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Ever since the MLB Winter Meetings ended, free agent signings have pretty much come to a screeching halt. Aside from Shin-Soo Choo joining the Rangers in late December, offseason movement has been slow. That second wind may come soon, though, once Japanese phenom Masahiro Tanaka signs. That will open the market for all other starting pitchers.
As for hitters, most of the top free agents have already found homes. But shortstop Stephen Drew is finding that interest is hard to come by. Even super agent Scott Boras is having trouble drumming up any action for him.
There are a couple of reasons for this. Firstly, there aren’t too many teams in need of a shortstop at the moment. One of his biggest potential suitors, the Cardinals, signed Jhonny Peralta earlier in the offseason, taking care of their need there. Secondly, no one seems willing to go near the four-year deal Boras is asking for.
The biggest hindrance, though, is the draft pick compensation attached to him. Because the Red Sox extended him a qualifying offer, whichever team does sign him will have to give up its first round pick. Though Drew is one of the more well-rounded at the position in the game, does signing him warrant giving up a high draft pick?
He owns a career .264/.329/.435 line, and last year posted a .253/.333/.443. He finished in the top-10 among all shortstops in doubles, triples, home runs, and RBI, and that was while playing in just 124 games. Defensively, he was excellent for the Red Sox. His .984 fielding percentage was third-best in baseball.
Looking deeper at the numbers, though, makes him look a bit less appealing. As XN Sports’ Felipe Melecio previously detailed, averages and advanced metrics show Drew’s performance may be slipping. His contact percentage, which was already below average, has gone down, his pop up rate was the highest of his career, and his poor strikeout frequency got even worse. For a soon-to-be 31-year-old, those things are worth looking at.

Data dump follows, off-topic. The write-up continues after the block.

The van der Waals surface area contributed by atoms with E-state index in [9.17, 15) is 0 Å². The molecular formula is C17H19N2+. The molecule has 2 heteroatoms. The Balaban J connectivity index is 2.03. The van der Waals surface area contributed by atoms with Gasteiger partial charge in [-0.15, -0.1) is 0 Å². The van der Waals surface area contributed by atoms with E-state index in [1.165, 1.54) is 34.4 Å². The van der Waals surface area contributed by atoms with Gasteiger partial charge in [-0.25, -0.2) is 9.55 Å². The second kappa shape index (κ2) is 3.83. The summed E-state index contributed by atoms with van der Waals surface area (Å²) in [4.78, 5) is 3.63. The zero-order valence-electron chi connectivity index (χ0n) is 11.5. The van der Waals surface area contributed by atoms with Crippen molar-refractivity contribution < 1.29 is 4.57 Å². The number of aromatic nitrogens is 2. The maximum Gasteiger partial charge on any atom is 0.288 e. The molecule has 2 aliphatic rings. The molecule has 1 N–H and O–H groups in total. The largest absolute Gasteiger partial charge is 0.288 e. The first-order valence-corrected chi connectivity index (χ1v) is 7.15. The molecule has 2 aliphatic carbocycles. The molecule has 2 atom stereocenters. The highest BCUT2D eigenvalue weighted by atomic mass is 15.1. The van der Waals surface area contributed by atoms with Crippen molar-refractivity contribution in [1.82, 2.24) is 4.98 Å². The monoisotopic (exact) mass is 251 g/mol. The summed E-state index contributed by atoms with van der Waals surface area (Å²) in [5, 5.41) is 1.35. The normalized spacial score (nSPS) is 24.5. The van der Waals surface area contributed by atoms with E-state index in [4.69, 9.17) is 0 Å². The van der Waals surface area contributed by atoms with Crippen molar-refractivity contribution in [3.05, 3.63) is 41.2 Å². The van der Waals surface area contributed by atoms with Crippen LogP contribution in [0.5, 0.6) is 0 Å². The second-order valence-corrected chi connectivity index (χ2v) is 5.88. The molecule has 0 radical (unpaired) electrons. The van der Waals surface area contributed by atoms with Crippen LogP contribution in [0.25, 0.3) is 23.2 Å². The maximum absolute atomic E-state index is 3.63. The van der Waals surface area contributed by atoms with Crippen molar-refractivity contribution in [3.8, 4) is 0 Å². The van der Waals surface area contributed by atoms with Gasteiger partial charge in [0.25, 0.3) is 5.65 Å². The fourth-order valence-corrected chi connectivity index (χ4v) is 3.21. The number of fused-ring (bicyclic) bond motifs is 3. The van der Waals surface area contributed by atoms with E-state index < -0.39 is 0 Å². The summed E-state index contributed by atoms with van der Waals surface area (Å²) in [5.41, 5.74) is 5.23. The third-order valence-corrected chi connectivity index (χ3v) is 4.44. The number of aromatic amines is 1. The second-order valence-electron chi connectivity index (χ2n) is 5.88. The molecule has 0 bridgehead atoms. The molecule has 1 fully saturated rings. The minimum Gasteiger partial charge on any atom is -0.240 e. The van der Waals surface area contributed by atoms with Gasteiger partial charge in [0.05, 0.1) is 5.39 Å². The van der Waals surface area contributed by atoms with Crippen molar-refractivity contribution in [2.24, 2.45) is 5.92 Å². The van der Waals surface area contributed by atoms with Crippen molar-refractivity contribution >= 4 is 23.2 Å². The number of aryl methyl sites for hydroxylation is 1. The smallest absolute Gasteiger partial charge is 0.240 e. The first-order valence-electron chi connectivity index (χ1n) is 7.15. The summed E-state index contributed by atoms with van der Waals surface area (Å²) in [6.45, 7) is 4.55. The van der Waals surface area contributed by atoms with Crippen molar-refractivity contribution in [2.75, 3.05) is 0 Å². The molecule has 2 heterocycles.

All of these factors combined have led to what is a very tough market for the best available shortstop. Still, though, someone will sign him. It’s just a matter of who.
The Mets were considered one of the favorites heading into the offseason because of their clear need at the position. But there have been several reports that they don’t want to go beyond a one-year deal with him, and they are turned off by the draft pick compensation. On top of that, the New York Daily News has reported that the team has some concerns with his medicals.
The only other team known to be talking with Drew are the Red Sox, and the longer he remains a free agent, the more likely it is that he could end back up in Boston. The Red Sox really don’t need Drew back with Xander Bogaerts having proved in October he’s ready to inherit the throne at the position, and Will Middlebrooks looking to reclaim third base.
But the Red Sox would still welcome him back on their terms. With a one- or two-year agreement, Drew could return to shortstop at Fenway, Bogaerts could play third, and Middlebrooks could be a bench contributor or spend some more time developing in Triple-A. It’s not the worst situation to have.
With Spring Training now just a month away, Boras is going to have to find his client a job soon, and the four-year pact he has been wanting may be an impossibility at this point. He may have to accept a short-term deal and hope the next time Drew hits free agency there is a bigger market for shortstops and he isn’t given a qualifying offer.
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